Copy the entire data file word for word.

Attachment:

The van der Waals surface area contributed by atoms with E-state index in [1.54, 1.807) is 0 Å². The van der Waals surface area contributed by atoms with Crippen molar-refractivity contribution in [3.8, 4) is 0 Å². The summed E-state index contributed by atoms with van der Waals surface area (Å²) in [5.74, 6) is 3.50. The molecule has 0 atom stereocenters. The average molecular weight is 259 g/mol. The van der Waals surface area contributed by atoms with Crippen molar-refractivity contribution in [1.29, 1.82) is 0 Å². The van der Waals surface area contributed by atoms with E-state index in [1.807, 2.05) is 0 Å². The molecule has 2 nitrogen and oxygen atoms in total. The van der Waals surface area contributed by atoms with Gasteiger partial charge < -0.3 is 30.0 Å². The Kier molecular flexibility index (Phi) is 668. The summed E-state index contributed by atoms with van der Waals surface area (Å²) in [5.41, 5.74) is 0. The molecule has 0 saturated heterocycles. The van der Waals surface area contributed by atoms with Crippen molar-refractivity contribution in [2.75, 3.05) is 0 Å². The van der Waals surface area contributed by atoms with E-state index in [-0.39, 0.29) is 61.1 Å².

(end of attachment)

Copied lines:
The van der Waals surface area contributed by atoms with E-state index in [1.54, 1.807) is 0 Å². The van der Waals surface area contributed by atoms with Crippen molar-refractivity contribution in [3.8, 4) is 0 Å². The summed E-state index contributed by atoms with van der Waals surface area (Å²) in [5.74, 6) is 3.50. The molecule has 0 atom stereocenters. The average molecular weight is 259 g/mol. The van der Waals surface area contributed by atoms with Crippen molar-refractivity contribution in [1.29, 1.82) is 0 Å². The van der Waals surface area contributed by atoms with E-state index in [1.807, 2.05) is 0 Å². The molecule has 2 nitrogen and oxygen atoms in total. The van der Waals surface area contributed by atoms with Gasteiger partial charge < -0.3 is 30.0 Å². The Kier molecular flexibility index (Phi) is 668. The summed E-state index contributed by atoms with van der Waals surface area (Å²) in [5.41, 5.74) is 0. The molecule has 0 saturated heterocycles. The van der Waals surface area contributed by atoms with Crippen molar-refractivity contribution in [2.75, 3.05) is 0 Å². The van der Waals surface area contributed by atoms with E-state index in [-0.39, 0.29) is 61.1 Å².